The Need for Speed

Color correction systems are so different that it can be quite difficult to compare them in an objective way. Consequently, many people settle for a simple test. For better or worse hardware color correctors are most often judged by how many windows they can do. It is usually a flawed comparison, but it is easy to make. Software color systems however, can have an infinite number of windows, so a new method of evaluation is needed. One current favorite is to compare speed. That seems simple enough, but actually it is quite complicated.

What is Real Time?

I have always maintained that color correction needs to be real-time so that the hand can correct faster than the eye adjusts. In video, real-time is easily defined as the correct playback speed. Admittedly, there are an increasing number of correct playback speeds; 24fps for film, 25fps for PAL, 29.97 fps for NTSC and more recently 23.98 fps but the speed of video is defined by the standard not the equipment.

Software systems are not limited to fixed standards and system speed is measured by playback, transfer speed, render speed, control interactivity and workflow. Playback and transfer speeds are directly related to the performance and number of processors, the amount of RAM, and the performance of the storage. The render speed and control interactivity are further affected by the efficiency of the software and the interface design. All of these are useful ways to evaluate a system, but equally important is how efficiently they integrate into the workflow. 

Most software systems begin with real-time interactive controls, but slow down as a project builds. A few systems use the GPU to guarantee some real-time controls even after the most demanding tasks.

Real-time control is most important of all. Changes must take effect as a knob is turned because it is hard to fine-tune the image if there is any delay. When slow processing causes the delay, changes step and are applied in bursts. When a buffer causes the delay, changes are smooth but not immediate, which is not quite so bad. Real-time control needs to be just fast enough and can be as little as twelve updates a second on a static frame. 

Color Tools

Given real-time interactivity I, as a colorist, consider the color toolset the most significant feature of a color corrector. I have to write such a truism because color tools are often not given enough consideration, perhaps because they are so hard to compare. The justification is usually that we can assume the color tools are great, but in truth some are only just good enough, and others are awkward to use.

In 1868 Christopher Latham Sholes rearranged the letters on his invention, the typewriter, so that the most common letter combinations were separated and their type bars less likely to clash. Contrary to popular legend, the intention was not to slow down typists by making the layout less intuitive, but to make them faster by avoiding jams. Over 130 years later we are still using the QWERTY layout on our computers. 

Colorist Kevin Shaw has consulted on an innovative new control panel layout for Digital Vision. The   Valhall panels have been completely re-programmed for use with Nucoda Film Master software.

What is the moral of the story? Good design does improve speed, but there is a huge resistance to change. It is essential to optimize a design from the beginning. Systems that use generic third party control surfaces cannot redesign the panel, but can nevertheless design an efficient and intuitive layout. However, since each system uses a different layout it can be confusing for colorists, just like re-arranging the letters on a computer keyboard. Several companies build their own panels, but fall into other traps. Panels based on a graphic user interface tend to group controls into logical groups, but a colorist might need to access several of these groups to complete a single task. Some panels are re-purposed from hardware color systems, and there is a natural temptation to map controls to familiar places. This again is likely to be inefficient because newer software tools are likely to be less accessible. An efficient control panel must be intuitive, and minimize key presses and menu changes. In short it needs to be based on the workflow of experienced colorists.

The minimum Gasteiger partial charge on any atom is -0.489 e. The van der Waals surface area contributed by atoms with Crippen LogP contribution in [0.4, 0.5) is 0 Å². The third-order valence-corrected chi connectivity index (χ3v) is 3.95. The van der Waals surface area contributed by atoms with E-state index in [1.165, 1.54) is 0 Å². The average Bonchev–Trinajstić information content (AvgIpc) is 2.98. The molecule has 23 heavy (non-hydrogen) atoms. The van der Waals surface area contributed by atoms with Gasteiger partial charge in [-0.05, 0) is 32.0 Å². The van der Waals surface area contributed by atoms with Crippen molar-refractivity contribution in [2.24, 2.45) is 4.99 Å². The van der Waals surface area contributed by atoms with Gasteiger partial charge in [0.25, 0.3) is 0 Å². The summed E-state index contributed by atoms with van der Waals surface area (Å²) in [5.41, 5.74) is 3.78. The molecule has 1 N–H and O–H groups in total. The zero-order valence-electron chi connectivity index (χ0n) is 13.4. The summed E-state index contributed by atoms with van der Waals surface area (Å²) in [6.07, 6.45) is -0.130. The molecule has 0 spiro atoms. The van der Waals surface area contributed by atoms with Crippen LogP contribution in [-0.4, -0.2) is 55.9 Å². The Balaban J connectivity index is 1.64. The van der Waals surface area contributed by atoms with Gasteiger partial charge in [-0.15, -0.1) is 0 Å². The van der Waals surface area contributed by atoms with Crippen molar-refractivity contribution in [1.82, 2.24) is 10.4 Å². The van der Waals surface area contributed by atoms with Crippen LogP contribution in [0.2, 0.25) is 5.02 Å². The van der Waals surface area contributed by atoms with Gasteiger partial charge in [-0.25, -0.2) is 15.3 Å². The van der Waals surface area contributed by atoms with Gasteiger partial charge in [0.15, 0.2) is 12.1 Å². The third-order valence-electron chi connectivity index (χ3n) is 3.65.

Comparing Tasks

Counting the number of layers that work real-time is a good speed test if the layers are identical, but in practice they rarely are. The problem is that one system might use a new layer for each tool, whereas another has multiple toolsets in every layer. Even the concept of layers is questionable, since it implies that a system applies grades are built up in stages. In fact some systems are built with tools in a fixed processing sequence so that the tools themselves define the order of operations. Setting a number of common tasks is a better performance test since it takes into account panel ergonomics, toolset flexibility and processing speed. 






Overall balance

Printer Lights




High contrast effect

Color Curves


Primaries Layer 2


Overexposed sky fix

Brightness Regions




Shadow detail stretch

Brightness Regions




Saturation of grass

Hue Curves





Shape plus Balance


Shape plus Primaries


Overall Saturation

Saturation Out


Saturation layer 2



Tasks = 8

Layers = 3

Layers = 4


While the colorist is making decisions on one scene, software can do intelligent background rendering of the others if necessary. 

Having established the speed of a system, it is also useful to figure how easily and cheaply it can be accelerated. In terms of hardware, proprietary systems are typically most expensive, multi-computer solutions are next expensive and single computer, off the shelf systems are likely to be the cheapest to upgrade. From a software point of view, simpler hardware configurations encourage the development of more efficient code. Some systems depend heavily on dedicating hardware to boost performance, while others rely on optimized algorithms.

Using   CPU clusters by tiling the image is an example of a hardware solution to software performance. Clusters work well on basic color correction, but suffer from increased over-heads, causing diminishing returns on many of the most intensive tasks. Pan and scan, zoom, defocus and noise reduction need most or all the image to work from, so the actual benefits are diminished. Clusters are of course more expensive to upgrade too. With the realistic expectation of a single PC unit with eight quad core processors and two graphics cards in the near future, investment in cluster based image enhancement is debatable.